More often than not, the match is determined by Murray's first serve and Federer's second. If Murray can win at least 70 percent of his first-serve points, he almost always beats Federer. Meanwhile, if Federer can win at least 48 percent of his second-serve points, he almost always beats Murray. It is difficult to ascertain who is in better form thus far in Melbourne.
Murray's serve has only been decent (he's won 66 percent of his first-serve points against a series of opponents quite a bit worse than Federer), but his return has been incredible -- he has won 50 percent of ALL return points, not just second serves. He has shown a bit more aggression recently, but that doesn't necessarily play well against Federer, who is, of course, a brilliant counter-puncher. But Federer's serve wasn't altogether impressive in the quarterfinals versus Jo-Wilfried Tsonga, where he got only 61 percent of his first serves in and won only 56 percent of his second-serve points.
It is difficult to figure out who has the edge heading into the second semifinal. Murray has yet to be tested -- he has faced only one seeded opponent and handled an exhausted No. 14 Gilles Simon with ease -- while Federer had coasted through four rounds before passing an always-stiff test from Tsonga. Two things are certain, however: The odds are good that we will pretty quickly figure out who has (and will keep) the edge, and whoever wins will have to play near-perfect tennis to prevent Djokovic from winning his third straight Australian Open. Djokovic absorbed a series of tough shots from both Stan Wawrinka in the fourth round and Berdych in the quarterfinals, and he emerged from the tests by producing an even higher level of play. He found fifth gear on Day 11; now it's up to Murray and/or Federer to do the same on Day 12.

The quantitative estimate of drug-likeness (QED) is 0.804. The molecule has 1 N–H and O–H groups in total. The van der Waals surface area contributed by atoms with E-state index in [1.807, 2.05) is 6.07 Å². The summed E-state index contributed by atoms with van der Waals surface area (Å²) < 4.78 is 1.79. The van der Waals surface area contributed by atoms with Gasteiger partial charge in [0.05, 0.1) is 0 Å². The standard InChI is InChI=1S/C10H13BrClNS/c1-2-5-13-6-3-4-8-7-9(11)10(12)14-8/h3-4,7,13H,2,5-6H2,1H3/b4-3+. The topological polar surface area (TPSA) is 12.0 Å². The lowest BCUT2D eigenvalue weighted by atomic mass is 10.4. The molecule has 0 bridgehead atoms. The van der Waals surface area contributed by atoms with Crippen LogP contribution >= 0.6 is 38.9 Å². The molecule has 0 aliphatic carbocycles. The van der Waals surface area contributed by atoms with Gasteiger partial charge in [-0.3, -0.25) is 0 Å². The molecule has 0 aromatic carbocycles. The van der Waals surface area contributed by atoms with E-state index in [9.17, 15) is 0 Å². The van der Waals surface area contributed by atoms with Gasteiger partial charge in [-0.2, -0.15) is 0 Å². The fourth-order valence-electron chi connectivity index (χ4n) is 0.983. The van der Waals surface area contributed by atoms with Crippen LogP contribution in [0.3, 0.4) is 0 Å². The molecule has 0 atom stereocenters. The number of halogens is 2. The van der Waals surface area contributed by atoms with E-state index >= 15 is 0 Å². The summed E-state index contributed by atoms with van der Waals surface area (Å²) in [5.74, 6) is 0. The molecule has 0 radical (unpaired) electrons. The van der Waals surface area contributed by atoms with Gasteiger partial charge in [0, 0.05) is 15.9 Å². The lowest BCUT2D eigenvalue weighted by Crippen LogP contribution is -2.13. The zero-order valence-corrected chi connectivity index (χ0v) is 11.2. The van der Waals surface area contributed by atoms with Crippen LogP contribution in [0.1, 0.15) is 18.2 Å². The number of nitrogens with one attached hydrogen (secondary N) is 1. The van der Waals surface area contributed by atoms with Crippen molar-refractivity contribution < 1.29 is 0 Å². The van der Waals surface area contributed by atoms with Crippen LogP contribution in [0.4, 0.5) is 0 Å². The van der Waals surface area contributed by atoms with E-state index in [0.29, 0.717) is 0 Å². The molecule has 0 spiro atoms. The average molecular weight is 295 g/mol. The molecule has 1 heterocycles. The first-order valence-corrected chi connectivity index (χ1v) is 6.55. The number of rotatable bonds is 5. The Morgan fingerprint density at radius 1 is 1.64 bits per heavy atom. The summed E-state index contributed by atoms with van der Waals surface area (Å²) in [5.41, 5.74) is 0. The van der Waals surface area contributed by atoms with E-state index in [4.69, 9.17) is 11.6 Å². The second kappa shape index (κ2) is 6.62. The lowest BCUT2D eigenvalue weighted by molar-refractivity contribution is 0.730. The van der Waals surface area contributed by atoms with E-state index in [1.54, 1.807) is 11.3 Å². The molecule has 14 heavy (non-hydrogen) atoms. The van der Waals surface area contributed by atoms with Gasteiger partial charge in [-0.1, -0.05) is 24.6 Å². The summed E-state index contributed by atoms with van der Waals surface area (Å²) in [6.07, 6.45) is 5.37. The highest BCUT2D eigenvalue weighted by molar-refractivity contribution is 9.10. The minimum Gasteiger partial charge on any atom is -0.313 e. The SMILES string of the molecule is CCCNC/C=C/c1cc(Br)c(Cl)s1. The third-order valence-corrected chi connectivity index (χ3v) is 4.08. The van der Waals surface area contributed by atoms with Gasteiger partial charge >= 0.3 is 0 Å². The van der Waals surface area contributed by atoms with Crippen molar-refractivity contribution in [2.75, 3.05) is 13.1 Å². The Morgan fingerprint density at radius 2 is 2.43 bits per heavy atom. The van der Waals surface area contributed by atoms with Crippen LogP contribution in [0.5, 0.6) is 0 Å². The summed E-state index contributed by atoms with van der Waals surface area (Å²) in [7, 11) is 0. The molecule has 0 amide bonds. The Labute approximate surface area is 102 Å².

As bonus prep for tonight, here are highlights from the five 2012 matches between Federer and Murray.
Dubai Finals (Federer wins, 7-5, 6-4)
Wimbledon Finals (Federer wins, 4-6, 7-5, 6-3, 6-4)
Olympic Finals (Murray wins, 6-2, 6-1, 6-4)
Shanghai Semifinals (Murray wins, 6-4, 6-4)
ATP World Tour Semifinals (Federer wins, 7-6, 6-2)